All of the drama, excitement and flavour of 60s cinema, a revolution that led to the Cannes Film Festival riots of 1968.
The period 1958-69 saw a brilliant explosion of film-making talent not just in Europe but throughout the world. From France and Italy to India and Japan, Poland and Czechoslovakia to North and South America, young film-makers sprang from nowhere to challenge the drear conformity of the 1950s and flout the abiding taboos, both sexual and political, of their age. The vanguard of this revolution included Godard and Truffaut, Pasolini and Bertolucci, Oshima and Rocha, Polanski and Cassavetes.
Critic Peter Cowie was in the thick of this cultural tumult, not least when some of these firebrand talents shut down the Cannes Festival in the heady May of 1968. Revolution! recaptures afresh the cultural spirit of the 1960s - its struggles, innovations, and achievements - through a wide range of new interviews with those maverick film-making talents of the time.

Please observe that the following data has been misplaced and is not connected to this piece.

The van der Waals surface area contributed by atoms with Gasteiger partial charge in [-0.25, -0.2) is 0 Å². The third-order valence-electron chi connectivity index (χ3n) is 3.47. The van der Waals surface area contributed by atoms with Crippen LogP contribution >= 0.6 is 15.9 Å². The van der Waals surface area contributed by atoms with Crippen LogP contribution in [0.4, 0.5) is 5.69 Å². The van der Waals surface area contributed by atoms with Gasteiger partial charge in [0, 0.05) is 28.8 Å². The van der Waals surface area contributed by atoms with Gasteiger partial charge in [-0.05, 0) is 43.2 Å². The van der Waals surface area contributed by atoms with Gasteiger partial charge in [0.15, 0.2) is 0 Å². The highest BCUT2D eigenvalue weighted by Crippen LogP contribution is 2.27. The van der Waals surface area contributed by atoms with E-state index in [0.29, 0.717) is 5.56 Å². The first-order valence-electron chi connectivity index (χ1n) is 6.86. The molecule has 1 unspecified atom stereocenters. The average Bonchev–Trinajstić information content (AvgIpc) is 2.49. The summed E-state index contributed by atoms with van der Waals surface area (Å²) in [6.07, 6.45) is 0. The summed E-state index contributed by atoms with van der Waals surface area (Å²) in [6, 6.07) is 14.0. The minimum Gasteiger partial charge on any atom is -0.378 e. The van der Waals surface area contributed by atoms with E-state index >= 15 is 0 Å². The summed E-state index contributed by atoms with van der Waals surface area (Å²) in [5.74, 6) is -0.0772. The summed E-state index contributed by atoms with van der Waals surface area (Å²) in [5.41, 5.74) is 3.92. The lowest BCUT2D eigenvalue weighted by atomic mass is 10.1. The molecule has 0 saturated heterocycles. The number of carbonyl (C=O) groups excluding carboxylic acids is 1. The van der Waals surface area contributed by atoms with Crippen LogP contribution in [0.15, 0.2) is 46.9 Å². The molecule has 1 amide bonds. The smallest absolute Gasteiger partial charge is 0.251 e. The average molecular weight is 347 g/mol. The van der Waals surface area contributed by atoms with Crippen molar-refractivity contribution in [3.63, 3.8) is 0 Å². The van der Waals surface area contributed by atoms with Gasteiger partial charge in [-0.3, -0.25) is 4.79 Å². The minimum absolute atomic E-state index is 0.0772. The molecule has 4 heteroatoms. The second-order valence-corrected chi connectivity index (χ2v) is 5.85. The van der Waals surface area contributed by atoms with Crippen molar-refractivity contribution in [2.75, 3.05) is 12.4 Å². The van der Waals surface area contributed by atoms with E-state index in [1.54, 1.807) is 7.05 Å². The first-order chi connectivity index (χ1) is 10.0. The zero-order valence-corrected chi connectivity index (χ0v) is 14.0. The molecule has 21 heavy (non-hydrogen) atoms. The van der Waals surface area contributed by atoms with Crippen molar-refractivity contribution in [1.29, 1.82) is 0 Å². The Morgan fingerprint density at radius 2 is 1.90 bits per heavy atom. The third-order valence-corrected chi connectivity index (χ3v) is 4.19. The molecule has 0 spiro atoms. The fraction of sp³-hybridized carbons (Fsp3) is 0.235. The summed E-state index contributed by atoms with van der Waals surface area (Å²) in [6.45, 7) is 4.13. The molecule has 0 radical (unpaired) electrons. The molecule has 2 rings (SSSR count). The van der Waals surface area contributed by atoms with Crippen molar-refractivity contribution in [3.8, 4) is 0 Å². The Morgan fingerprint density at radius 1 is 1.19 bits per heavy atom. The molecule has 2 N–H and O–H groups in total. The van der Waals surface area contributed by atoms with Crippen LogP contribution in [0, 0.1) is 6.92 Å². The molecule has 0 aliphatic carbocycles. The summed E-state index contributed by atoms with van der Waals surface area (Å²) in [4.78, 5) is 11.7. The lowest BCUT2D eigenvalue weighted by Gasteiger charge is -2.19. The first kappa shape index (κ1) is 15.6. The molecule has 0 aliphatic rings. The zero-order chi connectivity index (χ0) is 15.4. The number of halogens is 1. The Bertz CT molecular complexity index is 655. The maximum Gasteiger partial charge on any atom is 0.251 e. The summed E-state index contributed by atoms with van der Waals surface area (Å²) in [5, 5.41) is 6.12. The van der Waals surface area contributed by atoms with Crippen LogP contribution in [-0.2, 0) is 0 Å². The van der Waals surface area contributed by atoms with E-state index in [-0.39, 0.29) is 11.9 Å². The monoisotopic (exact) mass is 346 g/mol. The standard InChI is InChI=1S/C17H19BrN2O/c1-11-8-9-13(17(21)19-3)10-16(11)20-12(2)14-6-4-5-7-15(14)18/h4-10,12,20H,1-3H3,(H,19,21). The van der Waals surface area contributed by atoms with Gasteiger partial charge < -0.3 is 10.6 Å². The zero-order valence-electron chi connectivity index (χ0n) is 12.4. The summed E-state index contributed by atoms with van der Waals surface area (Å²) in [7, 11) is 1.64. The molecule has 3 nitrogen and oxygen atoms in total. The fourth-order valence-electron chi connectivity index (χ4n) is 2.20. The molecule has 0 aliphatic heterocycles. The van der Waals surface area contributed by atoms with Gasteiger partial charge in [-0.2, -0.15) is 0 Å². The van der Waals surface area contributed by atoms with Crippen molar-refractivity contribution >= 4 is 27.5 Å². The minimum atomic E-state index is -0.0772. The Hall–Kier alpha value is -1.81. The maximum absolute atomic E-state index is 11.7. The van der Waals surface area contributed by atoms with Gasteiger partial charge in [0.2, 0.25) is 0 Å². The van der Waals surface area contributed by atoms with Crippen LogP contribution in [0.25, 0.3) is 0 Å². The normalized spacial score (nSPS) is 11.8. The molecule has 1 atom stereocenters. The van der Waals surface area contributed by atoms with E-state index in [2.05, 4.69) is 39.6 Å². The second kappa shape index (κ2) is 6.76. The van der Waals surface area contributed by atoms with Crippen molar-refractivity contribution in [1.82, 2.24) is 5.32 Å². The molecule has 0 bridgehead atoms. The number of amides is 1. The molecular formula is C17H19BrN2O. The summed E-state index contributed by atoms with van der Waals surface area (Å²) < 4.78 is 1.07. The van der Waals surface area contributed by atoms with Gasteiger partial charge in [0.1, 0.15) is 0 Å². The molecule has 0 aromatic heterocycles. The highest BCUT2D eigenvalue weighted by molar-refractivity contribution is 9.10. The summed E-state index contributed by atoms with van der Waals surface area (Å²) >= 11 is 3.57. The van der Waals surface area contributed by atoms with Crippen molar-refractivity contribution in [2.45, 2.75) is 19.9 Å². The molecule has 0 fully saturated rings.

Peter Cowie began writing about the cinema at Cambridge University in 1960. He has since published more than twenty books, including critical biographies of Bergman, Welles and Coppola. In 1963 he founded the annual International Film Guide, which he edited for forty years. Cowie has also provided commentaries for several DVDs of classic films in the Criterion Collection. He has served on the jury at numerous festivals and is a member of the board of the European Film College. Cowie was International Publishing Director of Variety from 1993 to 2000, and now lives in Switzerland.